i never listened to cbs-fm i always thought of it as an "old people" station. maybe i'll check out the new format.

Willets Point
Jun 05 2005 05:34 PM

Holy Shit! Where's Cousin Brucie going to go now?

SI Metman
Jun 06 2005 12:57 AM

I'm up in the air about these recent format changes. I'm not an oldies fan and might actually stop on CBS 101.1 now if they have a song I like on, but I probably won't stay on the dial.

Earth Radio is trying to compete with Satellite Radio, and it's losing horribly. I hope to make the switch to XM by the end of the year, and I bet there are plenty more who would do the same.

Edgy DC
Jun 06 2005 05:13 AM

None of htis has to do what you're a fan of. I live in DC, so I certainly don't listen to CBS.

But the process that killed a New York institution, ranked eighth, that (at least last time I checked) always did their own programming in house (and what commercial outlet can say that now?) dramatically effects what you do like and will have access to.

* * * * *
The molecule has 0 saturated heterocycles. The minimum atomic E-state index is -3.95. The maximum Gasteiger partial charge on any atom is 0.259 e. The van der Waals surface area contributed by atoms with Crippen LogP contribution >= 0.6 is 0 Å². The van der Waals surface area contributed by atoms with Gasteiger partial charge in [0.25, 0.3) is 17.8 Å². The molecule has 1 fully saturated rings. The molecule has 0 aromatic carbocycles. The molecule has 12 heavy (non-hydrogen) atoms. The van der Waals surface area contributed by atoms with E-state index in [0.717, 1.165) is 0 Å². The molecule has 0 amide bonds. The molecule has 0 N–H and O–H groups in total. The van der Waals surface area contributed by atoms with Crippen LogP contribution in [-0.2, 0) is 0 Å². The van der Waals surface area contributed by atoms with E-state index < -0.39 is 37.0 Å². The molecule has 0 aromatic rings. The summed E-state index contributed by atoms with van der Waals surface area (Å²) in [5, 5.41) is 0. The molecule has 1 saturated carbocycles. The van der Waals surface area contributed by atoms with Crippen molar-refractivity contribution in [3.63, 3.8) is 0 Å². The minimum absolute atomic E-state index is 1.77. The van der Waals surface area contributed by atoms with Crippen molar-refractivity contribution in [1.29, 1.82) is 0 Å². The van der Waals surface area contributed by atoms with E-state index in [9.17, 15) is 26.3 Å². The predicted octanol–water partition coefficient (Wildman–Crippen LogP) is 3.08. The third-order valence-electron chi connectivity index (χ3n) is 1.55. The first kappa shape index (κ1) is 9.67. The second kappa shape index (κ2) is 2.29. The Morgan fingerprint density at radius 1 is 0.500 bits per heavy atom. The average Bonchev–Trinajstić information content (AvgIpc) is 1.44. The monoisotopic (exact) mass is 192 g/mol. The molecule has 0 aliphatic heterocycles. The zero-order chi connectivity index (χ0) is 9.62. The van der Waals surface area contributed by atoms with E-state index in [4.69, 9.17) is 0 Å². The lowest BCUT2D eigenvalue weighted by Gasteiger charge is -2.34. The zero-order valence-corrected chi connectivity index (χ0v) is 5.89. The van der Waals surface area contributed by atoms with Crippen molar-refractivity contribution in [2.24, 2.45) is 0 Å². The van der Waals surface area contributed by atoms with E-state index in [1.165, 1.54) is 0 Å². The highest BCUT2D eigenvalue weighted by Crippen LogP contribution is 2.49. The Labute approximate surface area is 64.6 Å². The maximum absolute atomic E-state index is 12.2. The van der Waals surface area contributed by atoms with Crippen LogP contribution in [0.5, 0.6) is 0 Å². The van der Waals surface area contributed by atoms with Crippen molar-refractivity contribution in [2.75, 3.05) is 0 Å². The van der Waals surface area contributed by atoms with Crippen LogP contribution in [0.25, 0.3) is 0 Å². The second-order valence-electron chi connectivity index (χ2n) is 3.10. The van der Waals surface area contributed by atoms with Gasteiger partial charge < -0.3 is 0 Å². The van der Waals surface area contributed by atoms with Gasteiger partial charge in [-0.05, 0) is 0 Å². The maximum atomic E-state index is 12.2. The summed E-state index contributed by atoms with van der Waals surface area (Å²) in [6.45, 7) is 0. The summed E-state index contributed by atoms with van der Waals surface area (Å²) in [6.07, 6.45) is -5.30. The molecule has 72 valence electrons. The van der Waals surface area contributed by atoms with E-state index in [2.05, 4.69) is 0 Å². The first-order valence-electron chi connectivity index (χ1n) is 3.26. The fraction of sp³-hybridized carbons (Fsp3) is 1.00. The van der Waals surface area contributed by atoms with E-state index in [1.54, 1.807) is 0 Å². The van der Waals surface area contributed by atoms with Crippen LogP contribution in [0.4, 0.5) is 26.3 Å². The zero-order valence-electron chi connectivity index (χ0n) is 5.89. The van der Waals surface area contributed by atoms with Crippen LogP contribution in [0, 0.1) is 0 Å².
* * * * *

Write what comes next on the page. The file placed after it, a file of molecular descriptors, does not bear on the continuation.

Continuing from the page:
This new format appears to be aimed squarely at me.

Jun 06 2005 12:45 PM

I worked in radio for 4 years, and quite frankly, the change does not surprise me at all. My bet is some struggling station will likely adopt the oldies format.

I'm sure Cousin Brucie will turn up somewhere. Nice guy, btw...cut me an awesome promo.

Jun 06 2005 12:52 PM

Big ad in today's Newsday for B-103, boldly proclaiming them as THE ONLY OLDIES STATION IN NEW YORK.

Formats change; it happens. It happened to five of the seven stations in our radio group in just over two years that I worked there.

Edgy DC
Jun 06 2005 01:08 PM

Look at the big picture. The issue is not the format change. That's just the vanguard of something greater. The real issues are

(1) the loss of local autonomy (CBS historically did their programming in-house, (featuring legendary programming director Joe McCoy), rather than some computer in Houston or Studio City.

(2) a few coporations monopolizing the airwaves, a condition which had been illegal up until a relatively short time ago, and has all sorts of ramifications regarding cultural homogenization and even public safety.

People who never went near the station or their format should be steaming mad.

Jun 06 2005 01:28 PM